GARLINGTON: Reject, Don’t Reform, Carbon Capture

Rep. Danny McCormick is certainly one of the better officials in Baton Rouge, someone who is not only willing to talk about State sovereignty but also do something to advance it, which makes us unhappy to have to criticize him.  But in this case it is necessary.  Rep. McCormick is sponsoring HB783, a bill that would ensure all property owners receive equal compensation if their property is taken from them for the sake of a carbon capture project.  That sounds nice – equal pay for the little guy – except for one problem:  He should be rejecting the entire premise the carbon capture ‘industry’ is built upon instead of trying to normalize it.

It’s fairly simple to do.  There’s only a couple of key points one has to keep in mind:

  • Carbon dioxide as it is normally emitted by people or machines is not a hazardous compound (it actually helps plant growth); and
  • Carbon capture is an entirely phony business enterprise, being driven and funded almost completely by federal regulations and debt dollars.

But there are other considerations apart from these that are also coming to light that make carbon capture projects less than desirable.

1. Expansion of carbon capture pipelines will take up sizeable amounts of land:

The U.S. has a relatively small network of carbon dioxide pipelines, totaling approximately 5,000 miles and primarily located in the Midwest and Gulf Coast regions.

But to transport just 15% of the country’s greenhouse gas emissions, the U.S. Department of Energy (DOE) and financial industry project up to 96,000 miles of new pipelines may be required — enough to cross the continental U.S. 32 times, coast to coast.

2. Highly concentrated CO2 (which is the state it is usually in when travelling through carbon capture pipeline systems) is a health hazard, as demonstrated by a carbon pipeline rupture:

In 2020, a rupture in a Denbury Enterprises carbon dioxide pipeline in Satartia, Mississippi, led to a mass asphyxiation event, causing people to become disoriented and unresponsive, with some even losing consciousness.

As hundreds attempted to flee the area, vehicles stalled and shut down, because internal combustion engines require oxygen.

. . . When released into the atmosphere, carbon dioxide can spread over large distances, displacing oxygen and posing serious risks to people and wildlife, including sickness, suffocation and even coma and death, according to Huffpost.

Mild exposure to CO2 can have an intoxicant effect, resulting in a confused, drunken-like state and impaired cognitive abilities (hence “zombies”). Higher levels can cause bouts of coughing and dizziness, along with a panicky feeling called “air hunger.”


3. Underground pipelines can damage property:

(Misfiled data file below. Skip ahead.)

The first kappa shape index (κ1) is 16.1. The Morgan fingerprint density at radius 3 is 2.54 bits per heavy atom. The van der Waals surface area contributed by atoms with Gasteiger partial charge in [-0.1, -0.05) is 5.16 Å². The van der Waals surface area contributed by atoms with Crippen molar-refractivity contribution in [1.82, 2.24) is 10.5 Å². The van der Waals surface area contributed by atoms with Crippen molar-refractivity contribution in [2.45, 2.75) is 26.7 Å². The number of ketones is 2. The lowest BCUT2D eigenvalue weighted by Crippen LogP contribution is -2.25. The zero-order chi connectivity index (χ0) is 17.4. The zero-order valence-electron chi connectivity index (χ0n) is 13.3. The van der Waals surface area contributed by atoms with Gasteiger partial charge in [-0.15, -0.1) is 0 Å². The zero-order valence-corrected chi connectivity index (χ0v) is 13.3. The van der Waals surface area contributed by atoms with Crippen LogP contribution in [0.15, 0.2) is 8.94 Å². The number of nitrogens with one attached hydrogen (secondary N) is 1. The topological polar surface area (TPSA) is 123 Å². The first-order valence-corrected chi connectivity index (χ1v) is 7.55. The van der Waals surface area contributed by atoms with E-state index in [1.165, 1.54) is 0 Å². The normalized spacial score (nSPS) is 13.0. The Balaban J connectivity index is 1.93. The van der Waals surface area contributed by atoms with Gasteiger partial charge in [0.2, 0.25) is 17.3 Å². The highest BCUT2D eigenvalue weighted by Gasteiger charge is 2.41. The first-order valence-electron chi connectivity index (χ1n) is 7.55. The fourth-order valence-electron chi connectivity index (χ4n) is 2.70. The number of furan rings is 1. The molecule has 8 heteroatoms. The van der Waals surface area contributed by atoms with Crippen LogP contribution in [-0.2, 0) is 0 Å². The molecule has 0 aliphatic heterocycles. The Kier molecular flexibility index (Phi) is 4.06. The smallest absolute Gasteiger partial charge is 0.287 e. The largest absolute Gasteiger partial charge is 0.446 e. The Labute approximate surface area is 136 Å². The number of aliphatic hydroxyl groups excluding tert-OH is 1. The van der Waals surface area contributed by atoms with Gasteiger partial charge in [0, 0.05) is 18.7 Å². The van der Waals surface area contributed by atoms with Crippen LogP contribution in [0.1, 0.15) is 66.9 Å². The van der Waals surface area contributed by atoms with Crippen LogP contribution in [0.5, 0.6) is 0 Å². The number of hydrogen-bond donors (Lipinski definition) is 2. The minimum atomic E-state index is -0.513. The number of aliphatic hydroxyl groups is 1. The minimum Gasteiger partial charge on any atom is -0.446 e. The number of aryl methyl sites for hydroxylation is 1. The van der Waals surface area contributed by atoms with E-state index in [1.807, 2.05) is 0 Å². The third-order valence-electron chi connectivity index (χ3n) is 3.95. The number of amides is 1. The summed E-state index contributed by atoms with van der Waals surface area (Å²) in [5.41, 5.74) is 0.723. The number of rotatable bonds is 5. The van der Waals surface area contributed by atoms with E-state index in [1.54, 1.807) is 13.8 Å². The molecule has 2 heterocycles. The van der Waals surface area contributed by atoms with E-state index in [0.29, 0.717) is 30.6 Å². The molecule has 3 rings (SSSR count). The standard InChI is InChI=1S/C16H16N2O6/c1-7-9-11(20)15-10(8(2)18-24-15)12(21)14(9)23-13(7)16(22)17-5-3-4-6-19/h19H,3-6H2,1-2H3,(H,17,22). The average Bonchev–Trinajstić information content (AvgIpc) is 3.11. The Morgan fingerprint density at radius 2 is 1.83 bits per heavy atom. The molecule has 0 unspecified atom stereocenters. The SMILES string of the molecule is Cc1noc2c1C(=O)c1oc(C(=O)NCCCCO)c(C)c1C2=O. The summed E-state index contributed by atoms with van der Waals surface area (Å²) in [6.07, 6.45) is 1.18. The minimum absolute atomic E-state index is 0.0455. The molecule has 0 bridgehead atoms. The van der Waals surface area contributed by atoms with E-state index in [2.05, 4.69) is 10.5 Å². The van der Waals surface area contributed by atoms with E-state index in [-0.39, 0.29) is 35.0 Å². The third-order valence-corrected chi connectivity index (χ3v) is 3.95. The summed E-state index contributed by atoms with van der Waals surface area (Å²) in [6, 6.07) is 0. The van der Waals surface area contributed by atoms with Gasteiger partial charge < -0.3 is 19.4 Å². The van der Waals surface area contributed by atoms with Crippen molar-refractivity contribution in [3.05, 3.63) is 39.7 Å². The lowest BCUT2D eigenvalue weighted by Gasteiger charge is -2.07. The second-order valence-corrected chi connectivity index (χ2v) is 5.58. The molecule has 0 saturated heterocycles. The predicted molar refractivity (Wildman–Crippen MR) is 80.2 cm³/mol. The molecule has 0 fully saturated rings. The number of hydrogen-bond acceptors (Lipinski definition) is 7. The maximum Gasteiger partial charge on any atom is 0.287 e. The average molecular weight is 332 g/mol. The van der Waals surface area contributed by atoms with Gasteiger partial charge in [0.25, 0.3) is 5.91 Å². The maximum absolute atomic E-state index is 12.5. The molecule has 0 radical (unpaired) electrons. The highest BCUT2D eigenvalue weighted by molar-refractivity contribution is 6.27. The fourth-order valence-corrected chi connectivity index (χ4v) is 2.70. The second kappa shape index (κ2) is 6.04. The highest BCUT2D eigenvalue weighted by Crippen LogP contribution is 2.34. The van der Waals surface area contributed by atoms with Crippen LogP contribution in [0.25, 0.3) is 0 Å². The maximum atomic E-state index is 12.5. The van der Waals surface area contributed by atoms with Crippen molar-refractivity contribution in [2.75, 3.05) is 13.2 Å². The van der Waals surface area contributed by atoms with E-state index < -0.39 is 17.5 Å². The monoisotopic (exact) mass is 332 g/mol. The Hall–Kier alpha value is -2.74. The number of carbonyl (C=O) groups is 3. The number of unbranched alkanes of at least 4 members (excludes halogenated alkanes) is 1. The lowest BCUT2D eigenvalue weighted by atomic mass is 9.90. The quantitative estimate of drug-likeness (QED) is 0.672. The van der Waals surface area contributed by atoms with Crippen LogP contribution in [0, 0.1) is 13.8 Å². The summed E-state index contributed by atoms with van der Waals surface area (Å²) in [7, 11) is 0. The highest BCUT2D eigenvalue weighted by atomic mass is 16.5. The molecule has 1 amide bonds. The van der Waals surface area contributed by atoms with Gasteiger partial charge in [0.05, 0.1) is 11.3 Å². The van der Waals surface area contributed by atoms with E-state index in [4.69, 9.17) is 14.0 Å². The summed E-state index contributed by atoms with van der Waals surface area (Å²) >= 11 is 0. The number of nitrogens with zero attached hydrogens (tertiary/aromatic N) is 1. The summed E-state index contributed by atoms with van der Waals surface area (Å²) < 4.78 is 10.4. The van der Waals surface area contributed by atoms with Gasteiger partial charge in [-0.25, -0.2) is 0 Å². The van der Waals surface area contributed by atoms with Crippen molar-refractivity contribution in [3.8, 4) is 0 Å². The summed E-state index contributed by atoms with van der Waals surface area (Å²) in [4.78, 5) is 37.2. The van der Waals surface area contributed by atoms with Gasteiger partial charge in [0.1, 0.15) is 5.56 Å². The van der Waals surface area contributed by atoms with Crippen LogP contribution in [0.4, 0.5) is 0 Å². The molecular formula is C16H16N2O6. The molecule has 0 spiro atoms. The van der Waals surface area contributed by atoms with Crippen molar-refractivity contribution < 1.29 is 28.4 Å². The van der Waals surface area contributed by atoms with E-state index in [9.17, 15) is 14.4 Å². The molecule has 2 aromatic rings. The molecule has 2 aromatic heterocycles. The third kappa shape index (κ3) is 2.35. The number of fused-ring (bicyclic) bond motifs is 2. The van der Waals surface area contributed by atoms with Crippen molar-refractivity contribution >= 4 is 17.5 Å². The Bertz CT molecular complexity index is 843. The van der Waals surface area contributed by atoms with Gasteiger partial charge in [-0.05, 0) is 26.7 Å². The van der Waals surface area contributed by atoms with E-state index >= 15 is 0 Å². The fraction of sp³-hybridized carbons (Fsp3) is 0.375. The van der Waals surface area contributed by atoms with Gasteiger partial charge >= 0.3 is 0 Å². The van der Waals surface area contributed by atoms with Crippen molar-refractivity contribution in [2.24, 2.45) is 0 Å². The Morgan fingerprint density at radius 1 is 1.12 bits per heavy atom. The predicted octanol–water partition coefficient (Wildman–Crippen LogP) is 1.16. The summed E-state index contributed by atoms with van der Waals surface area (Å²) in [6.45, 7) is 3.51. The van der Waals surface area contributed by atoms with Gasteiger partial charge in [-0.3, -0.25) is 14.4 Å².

Landowners like Kenny Davis and Ray Sinclair in Scott County, Illinois, have experienced long-lasting damage to their properties due to the construction of the Spire STL natural gas pipeline. They are firmly against plans to add CO2 pipelines to the mix, according to St. Louis Public Radio station KCUR.

Davis reported underground debris and erosion problems, while Sinclair faced issues with water pooling in low-lying areas of his soybean fields due to changes in the land’s slope.

4. Carbon capture doesn’t obtain the goals it is supposed to achieve:

They highlighted the numerous failed carbon capture and storage demonstration projects that have consumed billions of dollars in public funds without successfully sequestering significant amounts of carbon dioxide.

5. Big Oil only seems to be playing along to keep from being shut down completely by climate change alarmists in government (and probably to make some easy money from FedGov handouts, too):

Internal company documents reveal the oil and gas industry has privately acknowledged the complexity, high costs and additional power requirements associated with carbon capture and storage, while also recognizing its potential to prolong the use of petroleum and natural gas, according to ExxonKnews.

If Rep. McCormick wants to help Louisianans vis-à-vis carbon capture, he needs to withdraw HB783 and present a law that would ban carbon capture in Louisiana instead (as it is envisaged being used by looneybird climate change alarmists, not its legitimate uses, e.g., in extracting oil from underground).  But his grandstanding over HB783 (as he has done in one of his e-mails to his supporters), as though the bill makes him some kind of populist champion, diminishes his stature as a leader in Louisiana politics, for that bill would simply set in stone the land-grabbing carbon capture system as the new normal, a system that undermines private property rights.  A ban, however, would make him (or whoever introduces and pushes it) a true hero of the little folks in Louisiana.



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